Statutory limitation periods are set out in the Limitation Act 1980. The starting point for claims in tort or simple contract is that limitation expires after six years. That is six years from the date the damage is suffered in the case of a tort claim, or six years from the date of the breach in the case of a simple contract claim. For contractual claims based on a deed, the period rises to 12 years. However, there are certain circumstances where the limitation timer doesn't automatically start running despite there being a relevant wrong. In certain scenarios, the limitation period is extended:

  • where an action is based on the fraud of the defendant
  • where a fact relevant to the claimant's right of action has been deliberately concealed by the defendant
  • where the action is for relief from the consequences of a mistake.

In each of these scenarios, section 32 comes into play. It has the effect of extending the limitation period to avoid an unjust scenario where a claimant is prevented from bringing a claim which they may not have discovered they had, due to the defendant's conduct. Time will start to run when the claimant discovers the fraud, concealment or mistake, or could - with reasonable diligence - have discovered it.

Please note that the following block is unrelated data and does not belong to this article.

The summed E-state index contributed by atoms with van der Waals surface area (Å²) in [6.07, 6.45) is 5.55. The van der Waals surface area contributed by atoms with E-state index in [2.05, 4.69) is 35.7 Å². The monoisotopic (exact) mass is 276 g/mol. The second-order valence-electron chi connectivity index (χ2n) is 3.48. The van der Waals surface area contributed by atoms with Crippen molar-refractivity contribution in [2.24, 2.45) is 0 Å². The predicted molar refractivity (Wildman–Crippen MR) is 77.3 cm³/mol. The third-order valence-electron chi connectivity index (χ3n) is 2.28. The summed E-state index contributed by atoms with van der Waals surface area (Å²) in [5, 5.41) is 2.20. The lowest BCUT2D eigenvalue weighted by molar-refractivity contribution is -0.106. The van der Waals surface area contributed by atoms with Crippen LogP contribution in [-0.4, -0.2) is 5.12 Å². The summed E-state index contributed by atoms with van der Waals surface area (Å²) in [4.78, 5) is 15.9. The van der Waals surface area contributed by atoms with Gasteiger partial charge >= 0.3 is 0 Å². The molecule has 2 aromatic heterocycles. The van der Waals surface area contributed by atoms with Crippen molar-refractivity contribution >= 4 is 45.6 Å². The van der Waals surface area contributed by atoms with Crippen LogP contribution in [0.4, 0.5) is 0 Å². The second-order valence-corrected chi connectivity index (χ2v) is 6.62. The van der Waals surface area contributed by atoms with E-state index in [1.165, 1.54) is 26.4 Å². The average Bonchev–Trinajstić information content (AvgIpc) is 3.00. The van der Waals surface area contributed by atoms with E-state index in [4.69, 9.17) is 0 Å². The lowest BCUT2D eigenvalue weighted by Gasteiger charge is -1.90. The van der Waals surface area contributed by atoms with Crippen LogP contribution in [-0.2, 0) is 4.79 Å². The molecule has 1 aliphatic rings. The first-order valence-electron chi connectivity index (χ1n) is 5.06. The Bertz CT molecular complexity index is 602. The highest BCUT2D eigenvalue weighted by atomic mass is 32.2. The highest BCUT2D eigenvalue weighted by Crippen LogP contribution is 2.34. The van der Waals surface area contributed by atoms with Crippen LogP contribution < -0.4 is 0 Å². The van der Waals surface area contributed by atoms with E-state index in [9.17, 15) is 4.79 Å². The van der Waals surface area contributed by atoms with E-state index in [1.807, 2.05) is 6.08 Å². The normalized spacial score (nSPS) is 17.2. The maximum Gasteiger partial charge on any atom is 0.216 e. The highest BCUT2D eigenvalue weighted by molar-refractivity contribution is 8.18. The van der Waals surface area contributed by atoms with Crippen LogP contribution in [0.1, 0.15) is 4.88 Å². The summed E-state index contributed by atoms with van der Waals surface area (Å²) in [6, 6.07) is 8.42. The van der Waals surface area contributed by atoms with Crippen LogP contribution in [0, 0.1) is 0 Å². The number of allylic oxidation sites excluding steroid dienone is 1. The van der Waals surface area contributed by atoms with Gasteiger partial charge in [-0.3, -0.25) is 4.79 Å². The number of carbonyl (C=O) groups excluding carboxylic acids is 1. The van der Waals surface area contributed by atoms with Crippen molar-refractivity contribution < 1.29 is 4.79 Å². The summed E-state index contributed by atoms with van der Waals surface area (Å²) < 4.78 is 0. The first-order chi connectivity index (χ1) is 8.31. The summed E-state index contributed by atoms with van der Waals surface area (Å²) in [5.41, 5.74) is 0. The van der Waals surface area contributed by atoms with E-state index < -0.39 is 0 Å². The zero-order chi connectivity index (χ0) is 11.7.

The term 'fraud', as used in section 32 of the Limitation Act, is defined narrowly to encompass only causes of action where fraud is an essential element of the claim. This means it would not extend to unconscionable conduct or other dishonest conduct that does not amount to fraud.

Fraud exception